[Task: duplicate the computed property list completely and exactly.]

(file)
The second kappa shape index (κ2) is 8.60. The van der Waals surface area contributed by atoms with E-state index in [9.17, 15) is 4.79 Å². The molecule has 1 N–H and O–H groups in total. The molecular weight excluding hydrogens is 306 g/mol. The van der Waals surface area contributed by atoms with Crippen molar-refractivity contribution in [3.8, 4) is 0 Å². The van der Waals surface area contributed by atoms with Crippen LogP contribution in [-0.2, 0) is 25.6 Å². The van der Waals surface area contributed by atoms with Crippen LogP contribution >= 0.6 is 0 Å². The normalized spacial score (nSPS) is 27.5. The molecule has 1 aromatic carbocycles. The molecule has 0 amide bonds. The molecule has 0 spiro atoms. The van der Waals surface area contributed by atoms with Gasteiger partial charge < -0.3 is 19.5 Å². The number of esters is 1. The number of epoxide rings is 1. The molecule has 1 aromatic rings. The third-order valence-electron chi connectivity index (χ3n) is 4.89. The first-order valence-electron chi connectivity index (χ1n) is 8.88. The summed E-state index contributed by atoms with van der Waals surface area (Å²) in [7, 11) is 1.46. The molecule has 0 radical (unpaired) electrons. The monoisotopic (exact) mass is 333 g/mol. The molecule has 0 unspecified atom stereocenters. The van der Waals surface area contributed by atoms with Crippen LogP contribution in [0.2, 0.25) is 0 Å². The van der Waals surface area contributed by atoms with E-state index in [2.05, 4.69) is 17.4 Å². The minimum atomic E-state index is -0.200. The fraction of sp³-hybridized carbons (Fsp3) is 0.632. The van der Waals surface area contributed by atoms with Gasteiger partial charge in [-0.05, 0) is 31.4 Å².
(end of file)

The second kappa shape index (κ2) is 8.60. The van der Waals surface area contributed by atoms with E-state index in [9.17, 15) is 4.79 Å². The molecule has 1 N–H and O–H groups in total. The molecular weight excluding hydrogens is 306 g/mol. The van der Waals surface area contributed by atoms with Crippen molar-refractivity contribution in [3.8, 4) is 0 Å². The van der Waals surface area contributed by atoms with Crippen LogP contribution in [-0.2, 0) is 25.6 Å². The van der Waals surface area contributed by atoms with Crippen LogP contribution >= 0.6 is 0 Å². The normalized spacial score (nSPS) is 27.5. The molecule has 1 aromatic carbocycles. The molecule has 0 amide bonds. The molecule has 0 spiro atoms. The van der Waals surface area contributed by atoms with Gasteiger partial charge < -0.3 is 19.5 Å². The number of esters is 1. The number of epoxide rings is 1. The molecule has 1 aromatic rings. The third-order valence-electron chi connectivity index (χ3n) is 4.89. The first-order valence-electron chi connectivity index (χ1n) is 8.88. The summed E-state index contributed by atoms with van der Waals surface area (Å²) in [7, 11) is 1.46. The molecule has 0 radical (unpaired) electrons. The monoisotopic (exact) mass is 333 g/mol. The molecule has 0 unspecified atom stereocenters. The van der Waals surface area contributed by atoms with Crippen LogP contribution in [0.2, 0.25) is 0 Å². The van der Waals surface area contributed by atoms with E-state index in [2.05, 4.69) is 17.4 Å². The minimum atomic E-state index is -0.200. The fraction of sp³-hybridized carbons (Fsp3) is 0.632. The van der Waals surface area contributed by atoms with Gasteiger partial charge in [-0.05, 0) is 31.4 Å².